When Colonel Edwin Drake discovered oil in Titusville, Pennsylvania in 1859, one of the partners of Bradley and Hubbard Manufacturing Company, Nathaniel Bradley, saw an opportunity to expand their company’s production line to include kerosene lamps, like this hanging lamp. Once the kerosene business started to boom the company started to specialize in kerosene lamps, each lamp had a ‘B&H’ stamped on its base. Between the spring of 1868 and the winter of 1913 the company created 89 patents, which means they discovered new designs of lamps and had the right to legally exclude anyone from using the designs, similar to a copyright or license. The designs of lamps and chandeliers were the designs of Bradley and Hubbard.i-0026i-6

One of the patents was a design for a type of chandelier that could be lowered and raised. This chandelier was advertised in 1875 in the Crockery and Glass JournalFinding success in these chandeliers, they sold, them to churches, and banquet halls. Keeping up with the changing times, the company started to manufacture electric lamps and chandeliers when those became popular. Their products were in demand all around the country, and they are still valued today.  [Amanda Rock, edited by Joscelynn Garcia]

Additional Resources:

Wenrich, Jeanne. 1989. Bradley and Hubbard Manufacturing Company.

American Petroleum Institute. 1954. The story of Colonel Drake. New York, N.Y.: American Petroleum Institute.

Carey, Charles W. 2002. American inventors, entrepreneurs, and business visionaries. New York: Facts on File.

Cooke, Lawrence S. 1976. Lighting in America: from colonial rushlights to Victorian chandeliers. New York: Main Street/Universe Books.

Object: Photographic Print

I-0014c (2)

Photographic Print
19th Century

This object is a photographic print of Richard Allen (1830-1901) a political leader in Texas. Richard Allen was born a slave in Richmond, Virginia on June 10, 1830. He was brought to Harris County in Texas, where he was owned until emancipation in 1865. While a slave he became skilled in carpentry and designed the mansion of Houston mayor Joseph R. Morris.

Depiction of a bureau agent standing between armed groups of whites and freedmen.

Depiction of a bureau agent standing between armed groups of whites and freedmen. Image via Wikimedia Commons.

After emancipation Richard Allen became a contractor and bridge builder. The first bridge to be built over Buffalo Bayou is said to have been Allen’s work. Allen first entered the political scene when he became a voter registrar, in charge of distributing and accepting voter registrations. He later became an agent for the Freedmen’s Bureau. The Bureau of Refugees, Freedmen and Abandoned Lands or more popularly known as the Freedmen’s Bureau was established by the War Department in 1865 after the end of the American Civil War. The Freedmen’s Bureau was created to help former black slaves and poor whites in the American south. After the war many communities were left in ruins. The Bureau provided food, housing, medical aid, established schools, and offered legal assistance. The people who worked for the Freedmen’s Bureau were essentially social workers. Each district would send out assistant agents to communities in the south. However, once there they were exposed to ridicule and violence from whites which included terror organizations like the Ku Klux Klan.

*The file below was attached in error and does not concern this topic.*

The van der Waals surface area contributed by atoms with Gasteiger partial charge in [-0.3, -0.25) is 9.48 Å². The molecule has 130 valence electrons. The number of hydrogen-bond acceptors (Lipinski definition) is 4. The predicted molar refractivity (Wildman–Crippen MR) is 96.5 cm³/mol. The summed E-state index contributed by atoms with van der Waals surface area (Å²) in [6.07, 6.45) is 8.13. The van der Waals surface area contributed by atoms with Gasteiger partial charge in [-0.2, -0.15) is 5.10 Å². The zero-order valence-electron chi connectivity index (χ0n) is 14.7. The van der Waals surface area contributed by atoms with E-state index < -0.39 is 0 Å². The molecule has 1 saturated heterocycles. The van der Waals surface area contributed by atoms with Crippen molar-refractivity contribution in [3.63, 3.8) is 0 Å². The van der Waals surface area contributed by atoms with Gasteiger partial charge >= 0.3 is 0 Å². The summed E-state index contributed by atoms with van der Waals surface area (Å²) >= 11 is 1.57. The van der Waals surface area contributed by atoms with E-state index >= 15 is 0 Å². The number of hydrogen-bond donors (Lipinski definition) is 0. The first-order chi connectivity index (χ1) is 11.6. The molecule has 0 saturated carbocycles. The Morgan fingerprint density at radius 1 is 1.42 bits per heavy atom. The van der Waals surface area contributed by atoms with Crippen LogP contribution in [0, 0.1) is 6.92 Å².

The Ku Klux Klan or KKK for short was an organization founded in 1866 and in almost every southern state. The group largely rejected President Andrew Johnson’s reconstruction policies. The group ran a campaign of violence against Republicans, both black and white, hoping to reverse reconstruction and return to white supremacy in the South. 10% of black legislators who were elected during the 1867-1868 constitutional conventions were victims of violence from the KKK and some lost their lives. Due to the violence being spewed toward blacks, a movement to leave the south and head west toward Kansas became a popular.

Benjamin "Pap" Singleton

Benjamin “Pap” Singleton. Image via Wikimedia Commons.

The movement was led by a man named Benjamin “Pap” Singleton, and the goal was to find a better life somewhere other than the south. Singleton was born a slave near Nashville, Tennessee. He was skilled in carpentry but never learned how to read or write. After attempting to escape from slavery several times he was finally successful in 1846 and headed north to Detroit using the Underground Railroad. Singleton witnessed the inequality that freedmen were facing and realized they would never get equality in the south. In 1874 Singleton founded a real estate company in the hopes of helping African Americans get land in Tennessee. This failed as many white land owners refused to bargain and sold the land for high prices. Singleton then turned his eye to Kansas, and after a few setbacks, the first wave of exodusters migrated to Kansas in 1879.